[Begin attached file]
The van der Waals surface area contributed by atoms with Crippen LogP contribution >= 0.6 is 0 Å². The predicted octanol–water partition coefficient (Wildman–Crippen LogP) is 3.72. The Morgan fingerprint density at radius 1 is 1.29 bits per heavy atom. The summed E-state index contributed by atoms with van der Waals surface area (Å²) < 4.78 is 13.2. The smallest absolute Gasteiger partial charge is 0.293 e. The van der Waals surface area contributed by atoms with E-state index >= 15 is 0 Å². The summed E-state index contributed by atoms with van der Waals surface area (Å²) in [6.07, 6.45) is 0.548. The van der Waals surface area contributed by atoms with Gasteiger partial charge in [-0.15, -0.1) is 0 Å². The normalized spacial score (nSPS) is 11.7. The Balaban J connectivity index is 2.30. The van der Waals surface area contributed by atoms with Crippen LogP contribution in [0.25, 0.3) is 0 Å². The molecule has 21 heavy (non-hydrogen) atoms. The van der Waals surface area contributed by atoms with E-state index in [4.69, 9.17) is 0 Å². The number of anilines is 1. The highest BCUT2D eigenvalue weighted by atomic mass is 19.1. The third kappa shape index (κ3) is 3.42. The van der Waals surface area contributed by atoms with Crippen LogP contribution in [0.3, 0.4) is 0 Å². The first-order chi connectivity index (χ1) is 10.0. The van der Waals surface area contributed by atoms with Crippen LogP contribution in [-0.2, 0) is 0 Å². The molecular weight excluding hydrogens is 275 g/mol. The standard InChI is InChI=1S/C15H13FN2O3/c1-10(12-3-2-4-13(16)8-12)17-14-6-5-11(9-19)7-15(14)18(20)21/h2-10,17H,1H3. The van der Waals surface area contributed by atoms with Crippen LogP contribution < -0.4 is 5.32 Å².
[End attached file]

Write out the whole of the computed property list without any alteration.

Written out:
The van der Waals surface area contributed by atoms with Crippen LogP contribution >= 0.6 is 0 Å². The predicted octanol–water partition coefficient (Wildman–Crippen LogP) is 3.72. The Morgan fingerprint density at radius 1 is 1.29 bits per heavy atom. The summed E-state index contributed by atoms with van der Waals surface area (Å²) < 4.78 is 13.2. The smallest absolute Gasteiger partial charge is 0.293 e. The van der Waals surface area contributed by atoms with E-state index >= 15 is 0 Å². The summed E-state index contributed by atoms with van der Waals surface area (Å²) in [6.07, 6.45) is 0.548. The van der Waals surface area contributed by atoms with Gasteiger partial charge in [-0.15, -0.1) is 0 Å². The normalized spacial score (nSPS) is 11.7. The Balaban J connectivity index is 2.30. The van der Waals surface area contributed by atoms with Crippen LogP contribution in [0.25, 0.3) is 0 Å². The molecule has 21 heavy (non-hydrogen) atoms. The van der Waals surface area contributed by atoms with E-state index in [4.69, 9.17) is 0 Å². The number of anilines is 1. The highest BCUT2D eigenvalue weighted by atomic mass is 19.1. The third kappa shape index (κ3) is 3.42. The van der Waals surface area contributed by atoms with Crippen LogP contribution in [0.3, 0.4) is 0 Å². The first-order chi connectivity index (χ1) is 10.0. The van der Waals surface area contributed by atoms with Crippen LogP contribution in [-0.2, 0) is 0 Å². The molecular weight excluding hydrogens is 275 g/mol. The standard InChI is InChI=1S/C15H13FN2O3/c1-10(12-3-2-4-13(16)8-12)17-14-6-5-11(9-19)7-15(14)18(20)21/h2-10,17H,1H3. The van der Waals surface area contributed by atoms with Crippen LogP contribution < -0.4 is 5.32 Å².